As usual, greater returns will attract greater risks, however, as part of an overall balanced investment portfolio, there is no doubt that commercial space can be very lucrative indeed.

Published: Gulf News Freehold
Dated: 26-March-2017

Business ethics in real estate

Upholding business ethics in real estate

By Mohanad Alwadiya
CEO, Harbor Real Estate
Senior Advisor & Instructor, Dubai Real Estate Institute

While the term “business ethics” is not something alien or new to us, some people with careers outside of the real estate industry may view the term, especially in relation to real estate, with a critical eye, with some perhaps even joking about the incompatible nature of the words “business” and “ethics.”

But we all know that in real estate, a number of professions emerge including, but not limited to: commercial or residential brokerage, appraisal/valuation, property management, real estate counselling, etc. That being said, for a job to be considered a bona fide profession, it would require some commitment to a certain standard of conduct that the general public expects from the practitioner. This is where the real estate code of ethics comes in.

However, some might say: but anyone can become a realtor, so how does this seemingly “open” industry professionalize current practice and regulate the activities of real estate practitioners? What rules or structures are in place to prevent any form of abuse and/or malpractice in an industry where sometimes morally contradictory relationships or grey areas exist such as in the case of open market listings where one seller lists with various agents, and the big question is where would the realtor’s loyalty be – with the seller or the buyer? Or in the case of valuation assignments where the client may indirectly or even expressly makes known to the appraiser the outcome they are expecting.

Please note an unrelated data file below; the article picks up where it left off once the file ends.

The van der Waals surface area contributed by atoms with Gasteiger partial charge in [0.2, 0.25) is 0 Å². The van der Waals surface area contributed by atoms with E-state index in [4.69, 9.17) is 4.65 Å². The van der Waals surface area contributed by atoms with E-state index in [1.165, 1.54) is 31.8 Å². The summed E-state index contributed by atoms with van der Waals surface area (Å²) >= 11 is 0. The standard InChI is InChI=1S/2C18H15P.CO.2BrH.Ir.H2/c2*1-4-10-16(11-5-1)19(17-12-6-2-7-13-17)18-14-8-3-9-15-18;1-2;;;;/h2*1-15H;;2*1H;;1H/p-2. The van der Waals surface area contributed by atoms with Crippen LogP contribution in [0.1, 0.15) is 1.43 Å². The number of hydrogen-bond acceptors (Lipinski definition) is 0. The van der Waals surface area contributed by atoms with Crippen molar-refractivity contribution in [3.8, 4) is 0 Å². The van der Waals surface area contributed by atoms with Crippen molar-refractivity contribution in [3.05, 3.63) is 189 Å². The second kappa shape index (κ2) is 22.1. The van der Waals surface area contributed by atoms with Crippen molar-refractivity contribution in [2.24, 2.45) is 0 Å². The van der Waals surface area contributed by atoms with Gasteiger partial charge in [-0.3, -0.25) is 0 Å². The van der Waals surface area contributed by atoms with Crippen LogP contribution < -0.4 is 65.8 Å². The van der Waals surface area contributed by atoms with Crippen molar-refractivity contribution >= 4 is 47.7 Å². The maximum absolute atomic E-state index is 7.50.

Another dilemma confronting realtors is their reliance on commission-based remuneration whereby agents’ dependence on said commission may run counter to the best interests of the client. While a good commission structure would evidently motivate realtors to give their best efforts in order to successfully convert a lead and close a deal, the question of whether or not conditions set are for or against the best interests of their client remains – with yes being the answer in some cases, and at other times not so especially in cases of self-dealing in real estate.